Both second row players need to be strong, athletic and dynamic.
And height is also useful, particularly in the number five shirt.
Their basic roles is the same as the number four - to secure possession and, as with all the forwards, to tackle tight in to the set-piece and the breakdowns.
At the line-out, the taller second row (usually wearing the five shirt) tends to be the number four-jumper.
There's a lot of movement, a lot of deception and a lot of dynamism
A ball thrown to him has got further to travel and is obviously in the air longer than it would be if it was aimed at the two-jumper.
So the four-jumper has to deal with more variations in the air - you can either go forward, straight up or backwards.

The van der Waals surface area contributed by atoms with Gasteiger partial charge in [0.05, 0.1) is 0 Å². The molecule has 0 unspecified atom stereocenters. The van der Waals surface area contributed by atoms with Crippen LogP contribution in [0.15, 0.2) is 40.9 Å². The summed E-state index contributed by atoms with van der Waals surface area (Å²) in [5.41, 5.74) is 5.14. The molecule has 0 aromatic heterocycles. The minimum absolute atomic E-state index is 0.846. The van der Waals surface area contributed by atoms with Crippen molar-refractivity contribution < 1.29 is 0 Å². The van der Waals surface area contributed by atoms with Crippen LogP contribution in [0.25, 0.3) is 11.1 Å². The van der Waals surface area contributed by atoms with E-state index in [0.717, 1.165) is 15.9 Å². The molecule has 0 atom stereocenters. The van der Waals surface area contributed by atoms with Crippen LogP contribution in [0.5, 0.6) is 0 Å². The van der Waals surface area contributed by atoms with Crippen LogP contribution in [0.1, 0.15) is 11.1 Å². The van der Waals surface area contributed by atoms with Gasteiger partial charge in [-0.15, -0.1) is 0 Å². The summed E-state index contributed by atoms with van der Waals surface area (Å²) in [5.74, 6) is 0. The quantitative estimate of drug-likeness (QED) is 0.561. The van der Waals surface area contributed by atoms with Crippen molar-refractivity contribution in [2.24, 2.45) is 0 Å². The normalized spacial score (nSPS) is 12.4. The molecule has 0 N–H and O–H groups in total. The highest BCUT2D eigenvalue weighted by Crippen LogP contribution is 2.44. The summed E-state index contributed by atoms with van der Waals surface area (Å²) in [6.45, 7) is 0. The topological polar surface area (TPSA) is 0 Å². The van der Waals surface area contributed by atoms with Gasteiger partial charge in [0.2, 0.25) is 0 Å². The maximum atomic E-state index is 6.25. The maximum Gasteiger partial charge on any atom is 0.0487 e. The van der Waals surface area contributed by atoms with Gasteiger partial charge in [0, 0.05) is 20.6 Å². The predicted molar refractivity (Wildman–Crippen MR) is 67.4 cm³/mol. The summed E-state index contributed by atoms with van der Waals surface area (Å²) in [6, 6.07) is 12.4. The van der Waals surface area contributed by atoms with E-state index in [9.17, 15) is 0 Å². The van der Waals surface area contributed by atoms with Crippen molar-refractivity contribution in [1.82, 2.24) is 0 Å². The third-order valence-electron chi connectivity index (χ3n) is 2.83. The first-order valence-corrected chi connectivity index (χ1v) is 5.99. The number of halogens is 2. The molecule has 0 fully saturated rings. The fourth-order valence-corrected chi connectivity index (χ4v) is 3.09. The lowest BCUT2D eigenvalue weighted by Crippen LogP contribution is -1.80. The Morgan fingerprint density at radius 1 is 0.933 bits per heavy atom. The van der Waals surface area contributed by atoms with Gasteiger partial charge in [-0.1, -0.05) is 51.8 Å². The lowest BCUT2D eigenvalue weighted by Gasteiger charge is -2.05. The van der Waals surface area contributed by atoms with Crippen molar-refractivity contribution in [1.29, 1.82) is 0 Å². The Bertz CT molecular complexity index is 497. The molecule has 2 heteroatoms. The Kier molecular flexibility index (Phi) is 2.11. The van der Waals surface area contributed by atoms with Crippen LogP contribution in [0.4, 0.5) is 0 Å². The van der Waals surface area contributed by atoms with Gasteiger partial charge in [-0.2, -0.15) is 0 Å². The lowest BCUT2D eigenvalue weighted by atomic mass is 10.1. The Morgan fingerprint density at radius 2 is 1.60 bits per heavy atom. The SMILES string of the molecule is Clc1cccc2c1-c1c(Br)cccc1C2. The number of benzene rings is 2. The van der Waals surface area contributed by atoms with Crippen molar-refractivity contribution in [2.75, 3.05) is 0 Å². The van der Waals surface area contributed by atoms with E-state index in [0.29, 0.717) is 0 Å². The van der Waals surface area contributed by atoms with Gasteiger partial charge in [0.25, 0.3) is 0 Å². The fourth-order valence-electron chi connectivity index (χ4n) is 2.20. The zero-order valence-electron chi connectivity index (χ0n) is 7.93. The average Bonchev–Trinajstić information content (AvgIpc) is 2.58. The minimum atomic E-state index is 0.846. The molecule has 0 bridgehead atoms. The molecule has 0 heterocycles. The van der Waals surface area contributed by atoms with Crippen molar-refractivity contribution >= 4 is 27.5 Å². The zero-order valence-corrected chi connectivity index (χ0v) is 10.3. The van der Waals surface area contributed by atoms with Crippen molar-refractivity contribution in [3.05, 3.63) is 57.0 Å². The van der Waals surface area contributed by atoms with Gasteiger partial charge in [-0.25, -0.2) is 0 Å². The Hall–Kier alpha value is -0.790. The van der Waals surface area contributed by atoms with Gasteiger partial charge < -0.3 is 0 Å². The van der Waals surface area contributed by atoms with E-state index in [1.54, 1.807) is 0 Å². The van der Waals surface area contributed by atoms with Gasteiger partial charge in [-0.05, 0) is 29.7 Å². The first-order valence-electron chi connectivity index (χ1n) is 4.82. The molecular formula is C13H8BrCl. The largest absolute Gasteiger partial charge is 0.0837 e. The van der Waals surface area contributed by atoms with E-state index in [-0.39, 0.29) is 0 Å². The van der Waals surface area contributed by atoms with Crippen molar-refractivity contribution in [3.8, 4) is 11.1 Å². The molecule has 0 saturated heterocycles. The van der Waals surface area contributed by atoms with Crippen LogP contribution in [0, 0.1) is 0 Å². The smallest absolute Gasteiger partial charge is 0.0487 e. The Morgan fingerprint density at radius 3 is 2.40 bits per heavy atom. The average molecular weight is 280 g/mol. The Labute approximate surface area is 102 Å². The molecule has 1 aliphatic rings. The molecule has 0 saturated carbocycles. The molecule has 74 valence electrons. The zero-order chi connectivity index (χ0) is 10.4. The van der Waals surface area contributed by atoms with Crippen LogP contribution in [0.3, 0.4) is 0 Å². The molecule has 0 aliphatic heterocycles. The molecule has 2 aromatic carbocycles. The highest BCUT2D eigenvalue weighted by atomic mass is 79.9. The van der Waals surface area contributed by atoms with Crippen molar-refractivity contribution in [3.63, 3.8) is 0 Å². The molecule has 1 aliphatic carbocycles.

But with the way the game has changed, players regularly shift around positions as the line-out is thrown.
The days of jumping in your one position are over.
There's a lot of movement, a lot of deception and a lot of dynamism and that's very different.
In the scrum, the taller second row may be the loose head lock, which is on the left side of the scrum.
The loose-head tends to move more - he's only bound in on one side, so his left hand is loose, while the tight-head is tightly bound in and pretty stationary.